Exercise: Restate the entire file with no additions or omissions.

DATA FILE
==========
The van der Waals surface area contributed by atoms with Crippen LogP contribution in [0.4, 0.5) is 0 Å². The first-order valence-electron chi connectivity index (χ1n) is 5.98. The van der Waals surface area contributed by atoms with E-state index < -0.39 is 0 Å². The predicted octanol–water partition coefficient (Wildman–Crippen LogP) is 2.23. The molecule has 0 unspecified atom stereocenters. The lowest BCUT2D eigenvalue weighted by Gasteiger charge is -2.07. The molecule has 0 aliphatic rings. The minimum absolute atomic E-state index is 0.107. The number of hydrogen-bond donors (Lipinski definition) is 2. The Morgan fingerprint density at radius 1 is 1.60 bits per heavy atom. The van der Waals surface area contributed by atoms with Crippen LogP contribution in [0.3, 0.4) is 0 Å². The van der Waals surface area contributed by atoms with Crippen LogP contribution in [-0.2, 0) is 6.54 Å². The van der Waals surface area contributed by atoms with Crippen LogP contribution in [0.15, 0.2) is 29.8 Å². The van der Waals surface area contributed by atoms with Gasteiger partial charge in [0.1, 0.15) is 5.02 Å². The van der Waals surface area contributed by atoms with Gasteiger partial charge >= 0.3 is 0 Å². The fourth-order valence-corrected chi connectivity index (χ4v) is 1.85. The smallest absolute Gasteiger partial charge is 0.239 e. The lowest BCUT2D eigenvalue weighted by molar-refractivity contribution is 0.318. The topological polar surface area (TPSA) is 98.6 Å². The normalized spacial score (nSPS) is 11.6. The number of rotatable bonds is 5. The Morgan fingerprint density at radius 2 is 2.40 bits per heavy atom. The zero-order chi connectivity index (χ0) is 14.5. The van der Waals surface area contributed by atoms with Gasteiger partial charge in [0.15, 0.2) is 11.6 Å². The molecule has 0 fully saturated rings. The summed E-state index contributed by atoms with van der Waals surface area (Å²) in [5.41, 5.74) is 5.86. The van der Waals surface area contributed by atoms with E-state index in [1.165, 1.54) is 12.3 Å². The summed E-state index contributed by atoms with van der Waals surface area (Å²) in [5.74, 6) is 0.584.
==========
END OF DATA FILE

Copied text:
The van der Waals surface area contributed by atoms with Crippen LogP contribution in [0.4, 0.5) is 0 Å². The first-order valence-electron chi connectivity index (χ1n) is 5.98. The van der Waals surface area contributed by atoms with E-state index < -0.39 is 0 Å². The predicted octanol–water partition coefficient (Wildman–Crippen LogP) is 2.23. The molecule has 0 unspecified atom stereocenters. The lowest BCUT2D eigenvalue weighted by Gasteiger charge is -2.07. The molecule has 0 aliphatic rings. The minimum absolute atomic E-state index is 0.107. The number of hydrogen-bond donors (Lipinski definition) is 2. The Morgan fingerprint density at radius 1 is 1.60 bits per heavy atom. The van der Waals surface area contributed by atoms with Crippen LogP contribution in [0.3, 0.4) is 0 Å². The van der Waals surface area contributed by atoms with Crippen LogP contribution in [-0.2, 0) is 6.54 Å². The van der Waals surface area contributed by atoms with Crippen LogP contribution in [0.15, 0.2) is 29.8 Å². The van der Waals surface area contributed by atoms with Gasteiger partial charge in [0.1, 0.15) is 5.02 Å². The van der Waals surface area contributed by atoms with Gasteiger partial charge >= 0.3 is 0 Å². The fourth-order valence-corrected chi connectivity index (χ4v) is 1.85. The smallest absolute Gasteiger partial charge is 0.239 e. The lowest BCUT2D eigenvalue weighted by molar-refractivity contribution is 0.318. The topological polar surface area (TPSA) is 98.6 Å². The normalized spacial score (nSPS) is 11.6. The number of rotatable bonds is 5. The Morgan fingerprint density at radius 2 is 2.40 bits per heavy atom. The zero-order chi connectivity index (χ0) is 14.5. The van der Waals surface area contributed by atoms with Gasteiger partial charge in [0.15, 0.2) is 11.6 Å². The molecule has 0 fully saturated rings. The summed E-state index contributed by atoms with van der Waals surface area (Å²) in [5.41, 5.74) is 5.86. The van der Waals surface area contributed by atoms with E-state index in [1.165, 1.54) is 12.3 Å². The summed E-state index contributed by atoms with van der Waals surface area (Å²) in [5.74, 6) is 0.584.